TSTC gives student chance at success

BY Amanda Sotelo

Luis Silva, a stellar student at Texas State Technical College, learned the hard way that a four-year university is not for everyone.

The 23-year-old Mechatronics Technology student started his college career at a local university studying Electrical Engineering because everyone in high school told him he had to pursue a bachelor’s degree.

“I was always told I had to go to a four-year school. But that was the right choice for them, not for me,” said Silva. “My grades suffered and so did my confidence.”

The Roma native added that he considers himself a hands-on learner so learning solely from lectures and books was difficult for him.

“I learn by doing,” he said. “And TSTC has been able to provide me with the learning environment I need to excel.”

All TSTC programs are made up of at least 60 percent hands-on learning on industry standard equipment. And, the majority of faculty are seasoned veterans who have worked in the real-world industry.

Today Silva is pursuing an associate degree in Mechatronics Technology, which combines various disciplines within the engineering field, including electrical.

“A large part of my day is working hands-on with machines similar to what is in industry,” he said. “I’m not even close to graduating, but if I were to be offered a job tomorrow I would feel fully prepared and confident.”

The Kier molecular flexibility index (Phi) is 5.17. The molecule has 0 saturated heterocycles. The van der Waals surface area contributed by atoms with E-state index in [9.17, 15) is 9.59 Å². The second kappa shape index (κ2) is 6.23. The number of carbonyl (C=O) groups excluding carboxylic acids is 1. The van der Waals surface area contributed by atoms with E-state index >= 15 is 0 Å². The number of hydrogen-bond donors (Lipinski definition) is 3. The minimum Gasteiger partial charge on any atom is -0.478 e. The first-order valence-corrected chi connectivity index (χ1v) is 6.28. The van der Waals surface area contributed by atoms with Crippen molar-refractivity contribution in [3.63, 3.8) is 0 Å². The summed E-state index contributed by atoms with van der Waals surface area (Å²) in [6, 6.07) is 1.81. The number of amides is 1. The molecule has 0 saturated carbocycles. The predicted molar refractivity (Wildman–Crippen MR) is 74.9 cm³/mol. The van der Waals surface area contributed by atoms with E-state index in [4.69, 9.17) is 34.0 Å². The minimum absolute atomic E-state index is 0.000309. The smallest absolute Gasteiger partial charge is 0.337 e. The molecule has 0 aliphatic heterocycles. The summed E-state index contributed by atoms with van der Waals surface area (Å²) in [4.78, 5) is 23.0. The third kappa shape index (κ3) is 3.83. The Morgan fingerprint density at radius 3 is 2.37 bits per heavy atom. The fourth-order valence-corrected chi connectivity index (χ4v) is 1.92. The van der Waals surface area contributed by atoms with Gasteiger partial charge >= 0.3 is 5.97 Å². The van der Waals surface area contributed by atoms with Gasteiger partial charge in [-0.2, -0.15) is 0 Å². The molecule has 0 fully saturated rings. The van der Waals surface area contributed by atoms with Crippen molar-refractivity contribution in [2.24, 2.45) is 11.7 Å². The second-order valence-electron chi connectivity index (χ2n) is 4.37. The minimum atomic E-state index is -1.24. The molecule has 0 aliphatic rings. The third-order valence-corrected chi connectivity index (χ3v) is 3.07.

Mechatronics Technology Lead Instructor Rolando Leija said he sees Silva going far in his career.

“He has a goal and has his eyes set on companies he wants to work for,” said Leija. “There’s no doubt he’ll be successful.”

The Rio Grande Valley is home to Silva and he hopes to stay in south Texas, but said he keeps an open mind and won’t shut doors of opportunities if they are opened.

Silva’s goal is to work for American Electric, Toyota or Oncor utilities when he graduates in either the electrical, maintenance or machine operations side.

TSTC’s Mechatronics Technology prepares students like Silva for careers in electronics, mechanics, robotics, instrumentation and computer control systems and positions such as electrical engineering technicians, mechanical engineering technicians and electro-mechanical technicians.

“This field is so broad and gives our students a number of career options to pursue,” said Leija. “And because the majority of our training is hands-on our students are highly skilled and ready to be productive in the workforce.”

As for Silva, he said transferring to TSTC was the best decision he could have made for his career and future.

For more information on TSTC Mechatronics Technology, visit tstc.edu.